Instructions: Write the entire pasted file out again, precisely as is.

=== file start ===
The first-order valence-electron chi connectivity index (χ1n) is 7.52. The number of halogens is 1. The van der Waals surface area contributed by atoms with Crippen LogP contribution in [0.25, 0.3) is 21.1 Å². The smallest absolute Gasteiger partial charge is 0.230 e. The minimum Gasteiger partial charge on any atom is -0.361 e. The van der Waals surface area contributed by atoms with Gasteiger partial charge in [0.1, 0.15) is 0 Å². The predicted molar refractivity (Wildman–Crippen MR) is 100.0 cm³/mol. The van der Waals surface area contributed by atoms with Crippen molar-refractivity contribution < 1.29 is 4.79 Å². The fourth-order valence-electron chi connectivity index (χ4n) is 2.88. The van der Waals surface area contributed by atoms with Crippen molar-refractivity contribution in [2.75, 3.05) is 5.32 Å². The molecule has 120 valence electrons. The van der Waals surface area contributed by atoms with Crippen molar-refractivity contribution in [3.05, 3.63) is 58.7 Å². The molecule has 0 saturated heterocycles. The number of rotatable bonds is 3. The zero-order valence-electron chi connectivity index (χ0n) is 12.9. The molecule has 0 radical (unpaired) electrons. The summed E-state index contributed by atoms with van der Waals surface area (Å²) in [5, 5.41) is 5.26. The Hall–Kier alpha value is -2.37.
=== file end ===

The first-order valence-electron chi connectivity index (χ1n) is 7.52. The number of halogens is 1. The van der Waals surface area contributed by atoms with Crippen LogP contribution in [0.25, 0.3) is 21.1 Å². The smallest absolute Gasteiger partial charge is 0.230 e. The minimum Gasteiger partial charge on any atom is -0.361 e. The van der Waals surface area contributed by atoms with Gasteiger partial charge in [0.1, 0.15) is 0 Å². The predicted molar refractivity (Wildman–Crippen MR) is 100.0 cm³/mol. The van der Waals surface area contributed by atoms with Crippen molar-refractivity contribution < 1.29 is 4.79 Å². The fourth-order valence-electron chi connectivity index (χ4n) is 2.88. The van der Waals surface area contributed by atoms with Crippen molar-refractivity contribution in [2.75, 3.05) is 5.32 Å². The molecule has 120 valence electrons. The van der Waals surface area contributed by atoms with Crippen molar-refractivity contribution in [3.05, 3.63) is 58.7 Å². The molecule has 0 saturated heterocycles. The number of rotatable bonds is 3. The zero-order valence-electron chi connectivity index (χ0n) is 12.9. The molecule has 0 radical (unpaired) electrons. The summed E-state index contributed by atoms with van der Waals surface area (Å²) in [5, 5.41) is 5.26. The Hall–Kier alpha value is -2.37.